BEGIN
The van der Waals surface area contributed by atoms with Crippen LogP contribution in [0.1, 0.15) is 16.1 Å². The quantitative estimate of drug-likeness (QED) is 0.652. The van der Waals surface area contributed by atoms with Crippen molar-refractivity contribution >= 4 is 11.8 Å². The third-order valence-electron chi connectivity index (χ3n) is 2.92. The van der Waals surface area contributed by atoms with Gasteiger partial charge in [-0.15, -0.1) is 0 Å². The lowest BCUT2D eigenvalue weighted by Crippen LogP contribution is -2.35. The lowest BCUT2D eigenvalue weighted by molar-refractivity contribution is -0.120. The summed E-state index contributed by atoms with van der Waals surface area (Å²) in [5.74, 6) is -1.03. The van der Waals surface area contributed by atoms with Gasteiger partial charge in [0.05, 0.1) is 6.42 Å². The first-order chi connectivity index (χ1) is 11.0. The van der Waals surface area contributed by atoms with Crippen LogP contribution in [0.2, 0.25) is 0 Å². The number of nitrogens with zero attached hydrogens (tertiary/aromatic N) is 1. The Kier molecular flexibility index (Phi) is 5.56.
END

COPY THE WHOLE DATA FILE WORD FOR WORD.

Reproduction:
The van der Waals surface area contributed by atoms with Crippen LogP contribution in [0.1, 0.15) is 16.1 Å². The quantitative estimate of drug-likeness (QED) is 0.652. The van der Waals surface area contributed by atoms with Crippen molar-refractivity contribution >= 4 is 11.8 Å². The third-order valence-electron chi connectivity index (χ3n) is 2.92. The van der Waals surface area contributed by atoms with Gasteiger partial charge in [-0.15, -0.1) is 0 Å². The lowest BCUT2D eigenvalue weighted by Crippen LogP contribution is -2.35. The lowest BCUT2D eigenvalue weighted by molar-refractivity contribution is -0.120. The summed E-state index contributed by atoms with van der Waals surface area (Å²) in [5.74, 6) is -1.03. The van der Waals surface area contributed by atoms with Gasteiger partial charge in [0.05, 0.1) is 6.42 Å². The first-order chi connectivity index (χ1) is 11.0. The van der Waals surface area contributed by atoms with Crippen LogP contribution in [0.2, 0.25) is 0 Å². The number of nitrogens with zero attached hydrogens (tertiary/aromatic N) is 1. The Kier molecular flexibility index (Phi) is 5.56.